It was a very mixed season starting with a brief run of Striped Marlin which was put to an early end by the strong and very hot Southerly current that has persisted right up until the last couple of weeks. However nothing is entirely without benefit and the current brought with it a huge run of small Black Marlin which stretched all along the East coast and I believe there is still the occasional one being caught. There were numbers of Wahoo, Spearfish and even the occasional Sail that I haven’t seen for ages – but the most amazing capture to me was of a tropical Barracuda caught by Gale Force on their way up to Port. I would love to hear about any other rare northern visitors to out waters.
The numbers of Blue Marlin this year is just phenomenal I have never seen a run like it. There was the occasional big Blue, I mean over 200 kg., amongst them but the smaller fish probably averaging 130 to 150 kg. were just as explosive initially but a lot easier to handle with the benefit of being able to tag and release them.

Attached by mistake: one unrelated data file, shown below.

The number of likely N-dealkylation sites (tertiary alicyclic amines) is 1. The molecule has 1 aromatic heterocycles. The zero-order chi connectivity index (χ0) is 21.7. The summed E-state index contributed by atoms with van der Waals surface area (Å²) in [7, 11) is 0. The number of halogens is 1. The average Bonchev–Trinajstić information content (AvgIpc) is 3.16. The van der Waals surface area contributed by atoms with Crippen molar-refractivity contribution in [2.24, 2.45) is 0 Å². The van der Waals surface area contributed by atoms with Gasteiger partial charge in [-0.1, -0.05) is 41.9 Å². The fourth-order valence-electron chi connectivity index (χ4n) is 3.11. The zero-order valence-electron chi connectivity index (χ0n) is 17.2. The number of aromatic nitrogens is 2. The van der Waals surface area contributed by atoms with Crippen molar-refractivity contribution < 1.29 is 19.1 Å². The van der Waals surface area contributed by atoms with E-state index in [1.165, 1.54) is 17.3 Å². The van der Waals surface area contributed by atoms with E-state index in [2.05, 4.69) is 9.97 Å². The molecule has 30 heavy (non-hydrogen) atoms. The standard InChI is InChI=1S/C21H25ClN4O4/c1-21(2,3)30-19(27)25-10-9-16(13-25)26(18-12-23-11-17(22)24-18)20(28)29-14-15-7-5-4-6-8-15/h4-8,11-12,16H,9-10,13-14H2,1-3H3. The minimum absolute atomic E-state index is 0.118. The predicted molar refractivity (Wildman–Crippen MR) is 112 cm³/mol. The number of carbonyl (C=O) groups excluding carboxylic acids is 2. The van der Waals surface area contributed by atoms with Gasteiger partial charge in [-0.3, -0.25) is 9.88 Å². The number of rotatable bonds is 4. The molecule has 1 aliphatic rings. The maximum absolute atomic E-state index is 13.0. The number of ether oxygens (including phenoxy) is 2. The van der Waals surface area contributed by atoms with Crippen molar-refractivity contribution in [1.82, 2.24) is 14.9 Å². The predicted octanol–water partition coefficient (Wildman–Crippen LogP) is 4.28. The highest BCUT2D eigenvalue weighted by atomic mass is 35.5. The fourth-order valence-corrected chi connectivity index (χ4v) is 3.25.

Back here the Blues are still around though a little harder to find, I tagged one at Port before heading South and ‘Gale Force’ tagging two off Sydney on Saturday both around 150 kg. mark. The good news is the appearance of Striped Marlin with several being tagged and lost in the 80 fathom zone where there is a warmer current running – Micky Doyle from ‘Luna C’ having tagged two.